Plaque reads: "Erected 1921 by Daughters of the American Revolution of Southern California to honor the service in the World War of all men and women from the families of the state society and in memory of twenty one who made the supreme sacrifice."
Information and images are courtesy of Courtland Jindra.
This little "park within a park" is situated near Dodger Stadium on the outskirts of Elysian Park. Unkempt little walking trails lead up the the top of a hill where a sizable memorial was erected by the California Daughters of the American Revolution in 1921 to family members lost in the war. At that time, The Los Angeles Times repoted that a bronze plaque was being designed by Julia Bracken Wendt, but the description in the article is different than the plaque that is currently located on the site. It is unclear whether the design was changed, abandoned, or if the original was removed and the current one installed. It is also possible that the more ambitious design of the original was scaled down - it was to have a soldier and sailor clasping hands in the background.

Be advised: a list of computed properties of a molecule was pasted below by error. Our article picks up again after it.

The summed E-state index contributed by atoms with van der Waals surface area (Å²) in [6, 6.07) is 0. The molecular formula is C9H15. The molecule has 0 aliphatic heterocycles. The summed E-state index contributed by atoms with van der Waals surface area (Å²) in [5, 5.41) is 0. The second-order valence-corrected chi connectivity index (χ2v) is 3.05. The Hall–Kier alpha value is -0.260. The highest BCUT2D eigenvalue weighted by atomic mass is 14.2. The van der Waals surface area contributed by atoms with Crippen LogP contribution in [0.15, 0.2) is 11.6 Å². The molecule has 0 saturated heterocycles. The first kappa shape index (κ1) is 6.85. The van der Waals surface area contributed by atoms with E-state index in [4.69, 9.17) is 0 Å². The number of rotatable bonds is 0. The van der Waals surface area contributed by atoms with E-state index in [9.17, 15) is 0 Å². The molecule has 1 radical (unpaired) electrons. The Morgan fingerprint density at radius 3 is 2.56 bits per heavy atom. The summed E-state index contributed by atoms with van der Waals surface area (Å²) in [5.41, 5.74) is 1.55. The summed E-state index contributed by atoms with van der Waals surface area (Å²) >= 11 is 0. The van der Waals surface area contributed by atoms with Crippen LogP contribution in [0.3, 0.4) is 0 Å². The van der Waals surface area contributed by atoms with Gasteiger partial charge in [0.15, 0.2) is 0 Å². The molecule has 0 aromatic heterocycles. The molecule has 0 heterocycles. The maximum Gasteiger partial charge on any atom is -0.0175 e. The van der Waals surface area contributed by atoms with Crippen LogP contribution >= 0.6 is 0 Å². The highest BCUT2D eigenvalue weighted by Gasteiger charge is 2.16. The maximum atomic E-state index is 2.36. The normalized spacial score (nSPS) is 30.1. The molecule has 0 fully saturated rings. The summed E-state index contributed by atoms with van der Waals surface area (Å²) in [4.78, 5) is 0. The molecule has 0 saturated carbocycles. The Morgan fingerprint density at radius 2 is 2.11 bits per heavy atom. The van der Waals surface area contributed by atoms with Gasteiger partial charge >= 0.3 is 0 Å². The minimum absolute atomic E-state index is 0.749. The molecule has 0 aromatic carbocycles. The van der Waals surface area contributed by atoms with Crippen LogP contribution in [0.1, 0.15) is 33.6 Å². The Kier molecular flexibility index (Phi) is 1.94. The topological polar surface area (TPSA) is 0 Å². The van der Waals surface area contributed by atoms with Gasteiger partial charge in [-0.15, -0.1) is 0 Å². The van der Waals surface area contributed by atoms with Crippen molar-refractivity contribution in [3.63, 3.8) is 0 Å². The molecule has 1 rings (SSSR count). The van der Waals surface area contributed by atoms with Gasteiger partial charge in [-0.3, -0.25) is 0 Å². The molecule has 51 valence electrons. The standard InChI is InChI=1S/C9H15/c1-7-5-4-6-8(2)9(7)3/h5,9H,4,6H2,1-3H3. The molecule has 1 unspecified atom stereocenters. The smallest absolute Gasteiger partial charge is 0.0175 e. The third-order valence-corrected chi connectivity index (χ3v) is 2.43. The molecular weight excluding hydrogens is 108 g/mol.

The Grove, as is, was established in 1920 after a previous parcel of land located the previous year was deemed unsuitable for a memorial space. There was a planting of remembrance poppies shortly after the Grove's establishment, and seventeen trees, which were donated by Captain Walter Brinkop of the 364th Regiment's Machine Gun Company, were to be planted. Today there are numerous stumps, possibly of the original trees donated by the captain. At that time there was also talk of installing some sort of a flagpole, so that the space would always be under the US's colors, but there is no evidence or remains of this pole. At some point there were Arbor Day events at this location, but they don't seem to have been conducted in a very long time.
Image of the monument after it was cleaned of paint and graffiti on June 14, 2017. Courtesy of Courtland Jindra: